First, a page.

We can be our own worst enemy. It’s a New Year so start by confronting and processing your inner critic.
Bullies come in all shapes and forms, but the most powerful and insidious is the bully within. Read on for three strategies, recommended by anxiety specialist Laura Forsyth, to deal with your inner critic.
Step one: Identify
It’s most likely that your inner critic has been flying under the radar. Being critical of yourself can make you feel stressed, sad, and push you to act by addictive behaviour. Essentially all these factors will lower your confidence and self-esteem.
Identify when your inner critic kicks in – when, where and why do you become critical?
It may be at work with colleagues, in the home with family or while out with friends.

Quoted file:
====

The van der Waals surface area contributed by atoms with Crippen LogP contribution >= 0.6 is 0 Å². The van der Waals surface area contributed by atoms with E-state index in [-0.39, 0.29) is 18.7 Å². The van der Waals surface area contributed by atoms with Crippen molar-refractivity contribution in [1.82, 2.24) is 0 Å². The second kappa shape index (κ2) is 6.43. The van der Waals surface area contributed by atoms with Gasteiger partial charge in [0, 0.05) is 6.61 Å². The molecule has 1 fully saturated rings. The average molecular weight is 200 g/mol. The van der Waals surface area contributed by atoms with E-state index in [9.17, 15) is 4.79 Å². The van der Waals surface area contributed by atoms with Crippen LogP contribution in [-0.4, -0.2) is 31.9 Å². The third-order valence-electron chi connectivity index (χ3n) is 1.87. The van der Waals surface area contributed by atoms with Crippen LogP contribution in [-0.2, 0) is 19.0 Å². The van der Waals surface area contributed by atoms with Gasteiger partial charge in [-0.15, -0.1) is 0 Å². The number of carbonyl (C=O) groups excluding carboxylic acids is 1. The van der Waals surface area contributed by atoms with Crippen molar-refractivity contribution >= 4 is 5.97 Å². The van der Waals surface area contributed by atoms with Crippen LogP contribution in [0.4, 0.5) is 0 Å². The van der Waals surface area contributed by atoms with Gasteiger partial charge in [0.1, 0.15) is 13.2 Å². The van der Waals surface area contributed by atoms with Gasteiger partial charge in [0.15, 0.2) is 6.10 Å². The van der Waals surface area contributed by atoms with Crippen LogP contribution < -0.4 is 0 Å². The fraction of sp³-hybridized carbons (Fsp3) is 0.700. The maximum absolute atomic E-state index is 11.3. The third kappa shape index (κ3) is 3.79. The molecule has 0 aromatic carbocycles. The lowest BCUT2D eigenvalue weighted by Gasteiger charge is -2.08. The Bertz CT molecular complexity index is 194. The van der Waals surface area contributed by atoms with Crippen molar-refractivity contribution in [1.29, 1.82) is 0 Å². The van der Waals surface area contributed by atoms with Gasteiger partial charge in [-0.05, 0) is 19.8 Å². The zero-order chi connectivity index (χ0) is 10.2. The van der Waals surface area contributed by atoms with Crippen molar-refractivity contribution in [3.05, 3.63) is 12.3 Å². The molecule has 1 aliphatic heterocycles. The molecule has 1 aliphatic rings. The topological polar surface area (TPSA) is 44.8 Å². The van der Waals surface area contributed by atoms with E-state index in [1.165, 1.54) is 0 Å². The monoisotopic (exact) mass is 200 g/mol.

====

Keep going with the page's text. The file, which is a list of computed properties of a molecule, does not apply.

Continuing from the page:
Raise your personal awareness and attention of what your mind is up to.
Step two: Change
Everyone has an inner critic, despite how successful, attractive or strong they might be. Inner critics are especially prevalent in people with addictions.
Remember that the inner critic represents your most subliminal insecurities and worries. Explore these fears and use your inner critic to work through insecurities rather than making them worse.
Change your inner critic’s voice into constructive criticism!
Step three: Manage
Lessen the impact of your inner critic by surrounding yourself with positive, encouraging people. Supportive friends will raise your confidence, and help you to feel happy with who you are.
Talking to someone about your stresses and fears is often the most positive method.
No matter how you choose to manage your inner critic, remember that it is a personal recovery and journey. Your inner critic will always exist, but use it to improve, progress and move forward, rather than allowing it to hold you back.